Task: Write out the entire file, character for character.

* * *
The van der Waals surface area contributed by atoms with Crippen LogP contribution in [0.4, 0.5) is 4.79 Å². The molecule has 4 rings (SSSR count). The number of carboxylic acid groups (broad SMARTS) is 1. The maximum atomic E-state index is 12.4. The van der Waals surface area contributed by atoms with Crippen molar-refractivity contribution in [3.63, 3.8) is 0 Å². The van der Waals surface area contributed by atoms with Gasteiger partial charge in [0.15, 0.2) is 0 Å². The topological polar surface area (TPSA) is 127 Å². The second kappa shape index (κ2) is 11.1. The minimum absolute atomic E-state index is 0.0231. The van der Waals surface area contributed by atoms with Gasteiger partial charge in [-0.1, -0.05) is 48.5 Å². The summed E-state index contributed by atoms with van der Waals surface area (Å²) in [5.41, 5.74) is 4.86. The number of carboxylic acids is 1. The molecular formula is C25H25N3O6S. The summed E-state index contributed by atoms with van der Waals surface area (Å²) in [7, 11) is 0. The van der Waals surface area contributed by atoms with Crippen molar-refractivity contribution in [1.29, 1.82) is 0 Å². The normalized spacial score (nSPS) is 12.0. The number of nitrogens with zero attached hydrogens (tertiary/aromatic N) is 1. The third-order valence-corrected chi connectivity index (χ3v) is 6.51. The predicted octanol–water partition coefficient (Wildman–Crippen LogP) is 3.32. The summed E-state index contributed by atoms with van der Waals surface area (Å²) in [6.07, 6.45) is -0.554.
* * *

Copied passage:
The van der Waals surface area contributed by atoms with Crippen LogP contribution in [0.4, 0.5) is 4.79 Å². The molecule has 4 rings (SSSR count). The number of carboxylic acid groups (broad SMARTS) is 1. The maximum atomic E-state index is 12.4. The van der Waals surface area contributed by atoms with Crippen molar-refractivity contribution in [3.63, 3.8) is 0 Å². The van der Waals surface area contributed by atoms with Gasteiger partial charge in [0.15, 0.2) is 0 Å². The topological polar surface area (TPSA) is 127 Å². The second kappa shape index (κ2) is 11.1. The minimum absolute atomic E-state index is 0.0231. The van der Waals surface area contributed by atoms with Gasteiger partial charge in [-0.1, -0.05) is 48.5 Å². The summed E-state index contributed by atoms with van der Waals surface area (Å²) in [5.41, 5.74) is 4.86. The number of carboxylic acids is 1. The molecular formula is C25H25N3O6S. The summed E-state index contributed by atoms with van der Waals surface area (Å²) in [7, 11) is 0. The van der Waals surface area contributed by atoms with Crippen molar-refractivity contribution in [1.29, 1.82) is 0 Å². The normalized spacial score (nSPS) is 12.0. The number of nitrogens with zero attached hydrogens (tertiary/aromatic N) is 1. The third-order valence-corrected chi connectivity index (χ3v) is 6.51. The predicted octanol–water partition coefficient (Wildman–Crippen LogP) is 3.32. The summed E-state index contributed by atoms with van der Waals surface area (Å²) in [6.07, 6.45) is -0.554.